The World Bank warned Wednesday of a deepening fiscal crisis in the Palestinian territories, and appealed to donors to act urgently to prop up the Western-backed Palestinian Authority.
The bank said the authority's finances had been hurt by reduced donor funding, higher than expected spending on pensions and loans, and a revenue shortfall sparked by an economic slowdown, primarily in the Hamas-run Gaza Strip.
In a new report, the bank concluded that sustainable Palestinian economic growth required strong private sector investment. But it warned that such development was badly hampered by Israel’s heavy restrictions on Palestinian access to 60 percent of the West Bank. Much of the West Bank's farmland and land reserves are in areas under full Israeli control.
"Donors do need to act urgently in the face of a serious fiscal crisis facing the PA in the short term," said the World Bank’s country director for the West Bank and Gaza, Mariam Sherman. "But even with this financial support, sustainable economic growth cannot be achieved without a removal of the barriers preventing private sector development."
State Department spokeswoman Victoria Nuland, speaking to reporters in Washington, said the U.S. had seen the report and would urge donors to help.
"I would expect that in our bilateral interactions with some of the traditional donor countries, we will be encouraging them to give as generously as they can because the situation is very, very difficult," she said.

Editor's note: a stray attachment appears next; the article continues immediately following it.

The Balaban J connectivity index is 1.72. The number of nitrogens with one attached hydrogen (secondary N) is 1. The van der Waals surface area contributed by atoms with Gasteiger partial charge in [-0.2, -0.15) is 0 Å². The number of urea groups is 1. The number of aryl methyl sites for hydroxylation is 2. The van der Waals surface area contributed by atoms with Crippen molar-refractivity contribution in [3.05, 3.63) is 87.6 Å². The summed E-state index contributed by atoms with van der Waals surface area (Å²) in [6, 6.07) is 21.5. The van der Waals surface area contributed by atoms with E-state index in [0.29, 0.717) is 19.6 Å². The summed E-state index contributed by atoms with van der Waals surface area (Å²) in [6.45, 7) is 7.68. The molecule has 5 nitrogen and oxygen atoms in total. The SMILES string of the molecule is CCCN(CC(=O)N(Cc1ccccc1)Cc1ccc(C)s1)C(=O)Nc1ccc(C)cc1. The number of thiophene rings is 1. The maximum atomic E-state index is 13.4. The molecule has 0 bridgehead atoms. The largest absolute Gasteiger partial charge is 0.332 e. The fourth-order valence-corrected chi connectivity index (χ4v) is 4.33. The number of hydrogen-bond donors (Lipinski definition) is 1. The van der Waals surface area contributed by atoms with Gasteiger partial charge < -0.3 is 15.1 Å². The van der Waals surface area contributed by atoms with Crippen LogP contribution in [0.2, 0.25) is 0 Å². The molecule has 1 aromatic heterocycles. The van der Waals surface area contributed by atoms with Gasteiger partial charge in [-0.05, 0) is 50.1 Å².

Donors, including the U.S. and some Arab states, have not met their funding pledges to the Palestinian Authority, which relies on the money to pay salaries to 150,000 civil servants who gobble up half of the government's nearly $4 billion budget. Even if donors meet their pledges, however, the authority will still be $400 million short of what it needs to close its budget gap, the World Bank said.
Economists say the cash crisis is the worst in the Palestinian Authority's 18-year history and threatens to set off a chain reaction of business failures, layoffs and economic downturn. Some warn that the Palestinian Authority, key to negotiating and implementing any future peace deal with Israel, will not survive without a major infusion of cash.
A report released Wednesday by the International Monetary Fund echoed the bank's findings, citing a slowdown in growth and rise in unemployment in both Gaza and the West Bank. The report said growth declined to 5 percent in 2011 and the first quarter of 2012 from 9% in previous years, while unemployment rose to 19% in the first half of 2012, from 16% in the same period last year.
In a separate report, the Israeli government claimed the Palestinian crisis was caused by a donor shortfall and overspending. It said the Palestinians owed $160 million to the Israel Electric Corporation.
Israel said the economic slowdown in the West Bank posed a major challenge to Palestinian stability, and said it has taken a number of steps to try to help the Palestinians. It said Israel had expanded by 40% the number of Palestinians allowed to work in Israel since early 2011, sent advanced tax transfers to the Palestinians to facilitate the payment of salaries to civil servants, taken steps to ease movement and facilitate trade in the West Bank, and approved dozens of development projects in the sections of the West Bank under Israeli control.
The Israeli report was prepared for the international donor nations that support the Palestinian Authority.